Worldbuilding or playing god?

I just returned from my monthly California Writers Club meeting where Tanya Egan Gibson was our featured speaker. Her topic was worldbuilding—creating all the layers of setting for a work of fiction.

She had many good suggestions:

1) Construct an interesting world with which characters can interact.

 2) Create that world right from the start. Don’t try to impose a setting after the fact merely to provide some color.

3) Weigh the pros and cons of using a real setting versus a fictional one.

That’s when it hit me—every author of fiction plays the role of god.

Okay, I know I’m not the first person ever to think of this, but this was the moment it really struck me as a writer. In my fictional kingdom I can create characters that do what I want them to do, be what I want them to be, think what I want them to think.

I decide if they live in a castle or a cardboard box, and whether it’s in Paris, France or Paris, Texas. I choose for them to fight bravely, overcome obstacles, and have dazzling epiphanies, or I cause them to act with malice, withdraw from society, and waste their quiet lives of desperation.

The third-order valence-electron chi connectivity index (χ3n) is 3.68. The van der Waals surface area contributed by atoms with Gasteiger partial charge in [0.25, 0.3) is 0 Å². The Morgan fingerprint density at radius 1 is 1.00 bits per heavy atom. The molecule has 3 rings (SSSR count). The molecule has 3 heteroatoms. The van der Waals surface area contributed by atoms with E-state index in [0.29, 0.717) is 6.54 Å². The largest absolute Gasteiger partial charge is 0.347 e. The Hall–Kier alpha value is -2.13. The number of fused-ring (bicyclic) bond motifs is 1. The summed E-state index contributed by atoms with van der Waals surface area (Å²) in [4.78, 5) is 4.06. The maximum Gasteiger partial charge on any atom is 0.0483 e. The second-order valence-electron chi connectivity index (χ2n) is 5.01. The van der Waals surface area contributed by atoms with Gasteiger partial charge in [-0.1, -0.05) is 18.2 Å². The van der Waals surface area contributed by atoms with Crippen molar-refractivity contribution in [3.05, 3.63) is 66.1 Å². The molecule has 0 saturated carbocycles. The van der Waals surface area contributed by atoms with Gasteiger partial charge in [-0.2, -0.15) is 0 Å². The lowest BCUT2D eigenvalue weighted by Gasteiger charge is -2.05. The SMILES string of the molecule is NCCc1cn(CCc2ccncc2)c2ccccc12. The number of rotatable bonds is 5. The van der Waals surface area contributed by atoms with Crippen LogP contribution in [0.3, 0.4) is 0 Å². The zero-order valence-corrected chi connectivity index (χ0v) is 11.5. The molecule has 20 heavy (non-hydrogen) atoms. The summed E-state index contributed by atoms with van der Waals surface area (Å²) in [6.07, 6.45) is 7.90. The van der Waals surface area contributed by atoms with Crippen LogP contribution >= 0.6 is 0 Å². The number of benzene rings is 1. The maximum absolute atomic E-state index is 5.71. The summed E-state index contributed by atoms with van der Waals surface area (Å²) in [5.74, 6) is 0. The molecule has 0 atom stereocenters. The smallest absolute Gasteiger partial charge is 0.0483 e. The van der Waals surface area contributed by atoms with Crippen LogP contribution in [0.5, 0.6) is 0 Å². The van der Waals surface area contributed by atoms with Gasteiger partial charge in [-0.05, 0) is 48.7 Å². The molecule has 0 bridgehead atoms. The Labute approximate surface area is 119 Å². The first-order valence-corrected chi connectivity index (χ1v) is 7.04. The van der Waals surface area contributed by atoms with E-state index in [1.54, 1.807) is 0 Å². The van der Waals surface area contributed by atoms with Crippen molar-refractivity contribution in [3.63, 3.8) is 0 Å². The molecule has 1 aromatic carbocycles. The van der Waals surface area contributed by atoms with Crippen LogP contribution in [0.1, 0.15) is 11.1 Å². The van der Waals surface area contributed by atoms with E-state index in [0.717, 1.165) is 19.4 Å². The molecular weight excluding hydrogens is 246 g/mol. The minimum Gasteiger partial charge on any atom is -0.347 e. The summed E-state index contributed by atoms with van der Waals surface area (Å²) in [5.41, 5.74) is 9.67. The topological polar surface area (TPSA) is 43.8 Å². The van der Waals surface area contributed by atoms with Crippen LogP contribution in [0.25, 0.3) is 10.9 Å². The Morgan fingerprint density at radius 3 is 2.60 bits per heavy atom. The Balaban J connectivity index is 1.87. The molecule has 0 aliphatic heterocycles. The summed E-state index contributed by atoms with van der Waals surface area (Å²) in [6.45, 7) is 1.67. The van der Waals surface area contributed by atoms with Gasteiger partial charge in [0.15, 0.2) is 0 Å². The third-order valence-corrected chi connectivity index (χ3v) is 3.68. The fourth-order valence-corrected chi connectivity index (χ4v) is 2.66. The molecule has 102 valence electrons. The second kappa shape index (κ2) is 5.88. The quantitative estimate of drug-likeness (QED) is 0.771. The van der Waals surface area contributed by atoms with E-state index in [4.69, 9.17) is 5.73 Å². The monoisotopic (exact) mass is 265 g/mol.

It’s power that doesn’t exist in any other field. Corporate executives may wield a great deal of power, but they can’t make their employees think a certain way. Monarchs may have absolute rule, but they can’t make someone fall in love with them. Teachers can assign students work, but they can’t make them do it. Your mother may withhold dessert if you don’t eat those brussel sprouts, but she can’t actually make you like vegetables.

But authors can. Authors can do anything they can imagine. Inside the world of the book, that is.